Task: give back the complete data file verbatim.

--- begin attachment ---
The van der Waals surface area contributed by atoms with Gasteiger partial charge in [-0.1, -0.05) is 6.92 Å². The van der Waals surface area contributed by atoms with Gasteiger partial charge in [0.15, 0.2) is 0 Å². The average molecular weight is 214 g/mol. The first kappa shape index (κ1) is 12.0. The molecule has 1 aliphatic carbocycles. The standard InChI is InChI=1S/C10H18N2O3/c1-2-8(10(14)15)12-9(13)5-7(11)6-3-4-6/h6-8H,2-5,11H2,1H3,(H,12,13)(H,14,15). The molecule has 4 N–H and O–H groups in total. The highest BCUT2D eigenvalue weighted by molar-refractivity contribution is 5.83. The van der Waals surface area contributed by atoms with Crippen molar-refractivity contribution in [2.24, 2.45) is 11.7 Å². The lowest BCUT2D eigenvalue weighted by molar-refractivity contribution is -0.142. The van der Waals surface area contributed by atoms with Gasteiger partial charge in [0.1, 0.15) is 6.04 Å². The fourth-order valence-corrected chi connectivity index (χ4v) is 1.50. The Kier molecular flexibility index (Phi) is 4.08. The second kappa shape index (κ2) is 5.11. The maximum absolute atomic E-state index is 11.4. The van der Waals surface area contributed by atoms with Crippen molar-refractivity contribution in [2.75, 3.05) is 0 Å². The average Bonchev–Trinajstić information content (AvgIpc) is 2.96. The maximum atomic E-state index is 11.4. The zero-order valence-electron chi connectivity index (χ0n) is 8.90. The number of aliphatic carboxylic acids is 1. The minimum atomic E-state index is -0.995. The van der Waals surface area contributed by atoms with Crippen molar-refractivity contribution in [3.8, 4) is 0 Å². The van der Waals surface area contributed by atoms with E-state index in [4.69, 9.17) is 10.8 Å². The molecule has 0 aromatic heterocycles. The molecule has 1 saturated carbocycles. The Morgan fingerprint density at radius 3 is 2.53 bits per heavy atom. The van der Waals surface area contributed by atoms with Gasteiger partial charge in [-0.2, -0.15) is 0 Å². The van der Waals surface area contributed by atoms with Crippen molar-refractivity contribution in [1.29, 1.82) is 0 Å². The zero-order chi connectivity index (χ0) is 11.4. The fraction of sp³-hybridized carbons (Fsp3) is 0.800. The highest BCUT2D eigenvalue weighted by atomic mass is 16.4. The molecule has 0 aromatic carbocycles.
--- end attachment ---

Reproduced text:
The van der Waals surface area contributed by atoms with Gasteiger partial charge in [-0.1, -0.05) is 6.92 Å². The van der Waals surface area contributed by atoms with Gasteiger partial charge in [0.15, 0.2) is 0 Å². The average molecular weight is 214 g/mol. The first kappa shape index (κ1) is 12.0. The molecule has 1 aliphatic carbocycles. The standard InChI is InChI=1S/C10H18N2O3/c1-2-8(10(14)15)12-9(13)5-7(11)6-3-4-6/h6-8H,2-5,11H2,1H3,(H,12,13)(H,14,15). The molecule has 4 N–H and O–H groups in total. The highest BCUT2D eigenvalue weighted by molar-refractivity contribution is 5.83. The van der Waals surface area contributed by atoms with Crippen molar-refractivity contribution in [2.24, 2.45) is 11.7 Å². The lowest BCUT2D eigenvalue weighted by molar-refractivity contribution is -0.142. The van der Waals surface area contributed by atoms with Gasteiger partial charge in [0.1, 0.15) is 6.04 Å². The fourth-order valence-corrected chi connectivity index (χ4v) is 1.50. The Kier molecular flexibility index (Phi) is 4.08. The second kappa shape index (κ2) is 5.11. The maximum absolute atomic E-state index is 11.4. The van der Waals surface area contributed by atoms with Crippen molar-refractivity contribution in [2.75, 3.05) is 0 Å². The average Bonchev–Trinajstić information content (AvgIpc) is 2.96. The maximum atomic E-state index is 11.4. The zero-order valence-electron chi connectivity index (χ0n) is 8.90. The number of aliphatic carboxylic acids is 1. The minimum atomic E-state index is -0.995. The van der Waals surface area contributed by atoms with Crippen molar-refractivity contribution in [3.8, 4) is 0 Å². The van der Waals surface area contributed by atoms with E-state index in [4.69, 9.17) is 10.8 Å². The molecule has 0 aromatic heterocycles. The molecule has 1 saturated carbocycles. The Morgan fingerprint density at radius 3 is 2.53 bits per heavy atom. The van der Waals surface area contributed by atoms with Gasteiger partial charge in [-0.2, -0.15) is 0 Å². The van der Waals surface area contributed by atoms with Crippen molar-refractivity contribution in [1.29, 1.82) is 0 Å². The zero-order chi connectivity index (χ0) is 11.4. The fraction of sp³-hybridized carbons (Fsp3) is 0.800. The highest BCUT2D eigenvalue weighted by atomic mass is 16.4. The molecule has 0 aromatic carbocycles.